But there is continuing damage to the social fabric, and so to individual lives. A rolling series of public inquiries is discrediting our institutions, and confidence in political processes and traditional authority is at an all-time low. In this milieu, the indignation industry can stir up instant public anger through the social media. “Crucify him, crucify him” is a cry as easily manufactured today as it was in Jesus’ day.

Well, if our ceremonies began with fire, our readings and ritual turn now to water. As God created a world with clouds and seas that was very good, so He continues to wash and sustain us (Gen 1:1-2:1; Ps 103). As God promised Noah that the Great Flood would never to be repeated, so He offers us an unshakeable covenant of peace (Isa 54:5-14). As God led the Jews through the Red Sea to freedom, so He promises salvation to the nations through the waters of rebirth (Ex 14:15-15:6,17-8). As God pledged to cleanse unfaithful Israel with clean water and give her a new heart, so He vows that we shall be His people and He will be our God (Ezek 36:16-28). And if God did all this through the death and resurrection of His son, He enables us to enter into that decease and renaissance through Baptism (Rom 6:3-11). Easter is fire and water, demand and mercy, dying and rising.

If to the era just past, God sent popes as firebrands to preach the fiery side of Easter – the need for purpose, passion and purification – so to our time He has sent Pope Francis to reveal God’s gentle rains and watery depths of creativity, compassion and clemency. With Jesus before His trial, the Holy Father says only those without sin should cast the first stone. With Jesus on the cross, he says “Forgive them Father” and “Come with me to Paradise”.

The blood, sweat and tears of human bodily life; the wood, iron and vinegar of human manufacture: all are brought to the fire and water of Easter for transformation. We look to you, our dear catechumens Ashley, Mahesh and Sadrul, to be like Easter fires sparking purpose, passion and purification. But we also need you to be like Easter water, demonstrating creativity, compassion and clemency. As thousands stood by Notre Dame this week staring or crying, praying or chanting, they entrusted the future of the church to Our Lady of Sorrows. The French President declared his nation’s determination to rebuild. Meanwhile, on the other side of the world, we hear a similar cry, the call of God to the young Francis of Assisi, to our catechumens, to all the Church of Australia in 2019: “Go and Rebuild my Church”.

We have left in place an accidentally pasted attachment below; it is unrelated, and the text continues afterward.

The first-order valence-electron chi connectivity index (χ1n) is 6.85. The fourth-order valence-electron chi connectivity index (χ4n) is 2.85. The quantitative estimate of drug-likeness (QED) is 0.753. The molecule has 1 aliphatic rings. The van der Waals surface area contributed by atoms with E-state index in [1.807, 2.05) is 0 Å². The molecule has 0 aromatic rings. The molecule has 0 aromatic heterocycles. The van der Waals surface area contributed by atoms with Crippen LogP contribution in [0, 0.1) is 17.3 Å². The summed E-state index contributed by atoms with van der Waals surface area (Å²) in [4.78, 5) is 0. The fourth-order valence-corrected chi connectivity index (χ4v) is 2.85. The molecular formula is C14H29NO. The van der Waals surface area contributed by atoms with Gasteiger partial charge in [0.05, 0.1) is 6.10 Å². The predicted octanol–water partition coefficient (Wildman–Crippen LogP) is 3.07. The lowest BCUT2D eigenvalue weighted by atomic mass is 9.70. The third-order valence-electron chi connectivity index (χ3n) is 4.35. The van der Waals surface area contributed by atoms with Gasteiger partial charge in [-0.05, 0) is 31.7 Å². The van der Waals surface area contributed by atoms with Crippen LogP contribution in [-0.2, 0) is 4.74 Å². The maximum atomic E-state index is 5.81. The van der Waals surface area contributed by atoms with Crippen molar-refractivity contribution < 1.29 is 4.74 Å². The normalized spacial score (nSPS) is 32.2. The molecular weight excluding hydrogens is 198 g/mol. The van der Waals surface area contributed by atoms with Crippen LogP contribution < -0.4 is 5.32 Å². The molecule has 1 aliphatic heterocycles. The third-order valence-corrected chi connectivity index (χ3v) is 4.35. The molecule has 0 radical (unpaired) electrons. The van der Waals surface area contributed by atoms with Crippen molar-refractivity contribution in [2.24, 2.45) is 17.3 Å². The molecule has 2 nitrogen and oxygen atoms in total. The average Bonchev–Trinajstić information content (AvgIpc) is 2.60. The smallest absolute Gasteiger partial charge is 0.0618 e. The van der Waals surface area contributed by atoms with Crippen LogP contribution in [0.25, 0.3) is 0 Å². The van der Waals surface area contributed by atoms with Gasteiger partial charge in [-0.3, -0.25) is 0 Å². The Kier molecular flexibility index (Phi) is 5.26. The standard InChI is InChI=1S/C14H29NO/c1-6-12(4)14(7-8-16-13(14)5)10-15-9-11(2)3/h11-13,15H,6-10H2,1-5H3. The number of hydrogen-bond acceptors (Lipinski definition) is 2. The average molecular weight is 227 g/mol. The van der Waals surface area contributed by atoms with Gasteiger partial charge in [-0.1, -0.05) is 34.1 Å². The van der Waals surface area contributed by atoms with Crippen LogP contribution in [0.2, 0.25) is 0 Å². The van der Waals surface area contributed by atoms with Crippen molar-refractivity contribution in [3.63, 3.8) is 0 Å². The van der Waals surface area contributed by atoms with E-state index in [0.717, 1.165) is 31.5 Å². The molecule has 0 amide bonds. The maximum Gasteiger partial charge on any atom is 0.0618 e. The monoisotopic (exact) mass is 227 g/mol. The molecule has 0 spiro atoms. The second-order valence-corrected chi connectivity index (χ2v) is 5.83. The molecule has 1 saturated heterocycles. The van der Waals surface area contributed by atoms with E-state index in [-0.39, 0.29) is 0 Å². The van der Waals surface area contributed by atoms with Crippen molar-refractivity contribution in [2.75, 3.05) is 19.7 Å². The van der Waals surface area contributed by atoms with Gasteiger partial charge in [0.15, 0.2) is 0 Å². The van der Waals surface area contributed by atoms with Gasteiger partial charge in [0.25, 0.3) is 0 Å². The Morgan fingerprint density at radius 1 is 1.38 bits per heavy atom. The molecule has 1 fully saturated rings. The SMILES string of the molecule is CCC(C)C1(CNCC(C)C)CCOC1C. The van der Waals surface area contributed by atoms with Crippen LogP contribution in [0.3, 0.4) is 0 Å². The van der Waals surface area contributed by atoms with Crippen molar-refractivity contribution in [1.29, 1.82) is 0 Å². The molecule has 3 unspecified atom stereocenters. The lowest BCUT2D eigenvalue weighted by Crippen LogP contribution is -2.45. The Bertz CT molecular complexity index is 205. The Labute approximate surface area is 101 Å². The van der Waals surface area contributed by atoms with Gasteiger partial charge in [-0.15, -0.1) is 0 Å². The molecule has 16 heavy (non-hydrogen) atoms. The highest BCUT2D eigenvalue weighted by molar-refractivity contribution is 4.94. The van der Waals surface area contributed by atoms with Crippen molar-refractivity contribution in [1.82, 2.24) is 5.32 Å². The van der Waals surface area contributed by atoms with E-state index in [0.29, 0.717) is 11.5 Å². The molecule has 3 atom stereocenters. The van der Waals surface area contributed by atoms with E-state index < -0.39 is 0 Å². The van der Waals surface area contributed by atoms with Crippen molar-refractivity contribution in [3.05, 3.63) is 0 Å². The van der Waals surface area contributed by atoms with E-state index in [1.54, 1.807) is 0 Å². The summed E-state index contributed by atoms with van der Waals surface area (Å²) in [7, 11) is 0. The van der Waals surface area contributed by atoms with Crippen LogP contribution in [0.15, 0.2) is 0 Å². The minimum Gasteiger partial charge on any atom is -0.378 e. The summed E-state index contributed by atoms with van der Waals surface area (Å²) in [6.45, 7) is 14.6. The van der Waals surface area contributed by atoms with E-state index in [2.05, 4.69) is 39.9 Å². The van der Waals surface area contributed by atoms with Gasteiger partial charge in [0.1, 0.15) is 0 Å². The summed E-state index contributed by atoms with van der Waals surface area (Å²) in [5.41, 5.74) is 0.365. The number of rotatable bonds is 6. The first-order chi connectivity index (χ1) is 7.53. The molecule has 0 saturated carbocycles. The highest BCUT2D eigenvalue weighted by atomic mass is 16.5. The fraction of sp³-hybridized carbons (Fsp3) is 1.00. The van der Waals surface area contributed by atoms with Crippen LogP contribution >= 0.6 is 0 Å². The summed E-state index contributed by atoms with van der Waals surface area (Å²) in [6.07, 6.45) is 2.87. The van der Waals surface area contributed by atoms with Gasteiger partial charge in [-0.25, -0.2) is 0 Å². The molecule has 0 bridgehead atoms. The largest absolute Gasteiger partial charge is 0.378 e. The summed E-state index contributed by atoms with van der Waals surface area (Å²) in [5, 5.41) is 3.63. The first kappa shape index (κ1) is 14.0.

Word of Thanks after the Easter Vigil

St Mary’s Cathedral, Sydney

Dear friends: before our final blessing may I thank you all for joining me for this celebration of Easter at St Mary’s Cathedral. It has been a truly beautiful Mass. For that I want to thank the Dean Fr Don Richardson, the Cathedral Precinct Manager Helen Morassut, the Sacristan Mr Chris Backhouse, our soon-to-be Master of Ceremonies Fr Lewi Barakat, our deacons and seminarians, and our team of cathedral clergy and staff, ushers, bell-ringers, acolytes and ministers. They’ve worked hard all Holy Week, prepared this Cathedral-church, rehearsed and then assisted at this Mass and many other ceremonies: I am deeply grateful.

In particular I want to record my thanks tonight to Fr Emmanuel Seo, who has now completed his term as my Master of Ceremonies. He has done an outstanding job at keeping me on the straight and narrow, as well as those assisting me and those hosting me for various liturgies, not just here in the cathedral but throughout the Archdiocese. Thank you Emmanuel.

The news of Christ’s rising from the dead is the greatest news in history and deserves to be shouted from the rooftops or at least sung as an Alleluia chorus. For this we thank Mr Thomas Wilson, the organists and choir: they have done splendidly yet again this year. I also thank our RCIA team for preparing our catechumens for this night, with their sponsors and all those who have contributed to their journey of faith.

On behalf of you all, I congratulate our new Christians: Ashley Hoyoung Kim, in Baptism and Confirmation Lucy Catherine; Mahesh Asanka Oliver, now Isaiah Mateo; and Sadrul Amin, now Vincent. Welcome to the Church! We need your enthusiasm and ideas now more than ever as the Church goes through this period of rebuilding.

Finally, on behalf of the Dean, clergy and staff of the cathedral, and my own behalf, a very Happy Easter to you and to all your loved ones. May God bless you abundantly in this holiest of seasons.

[1]     Cf. Ex 13:21-2; 19:18; 24:17; Lev 9:24; Dt 4:24,36; 5:22-6; 9:3; 2Sam 22:9; Ps 97:3; Isa 29:6; 30:27,30; Mal 3:2.

[2]     Cf. Ezek 8:2; Lk 1:79; 2:32.

[3]     Mk 9:49; Mt 4:16; 5:14-6; 6:22-3; Lk 8:16; 11:33-6; 16:8; Jn 8:12; Acts 13:47; Rom 2:19; 2Cor 4:6; Eph 5:8; Phil 2:15; 1Thes 5:5; 1Jn 1:5-7; 2:9-10; cf. Ps 104:4.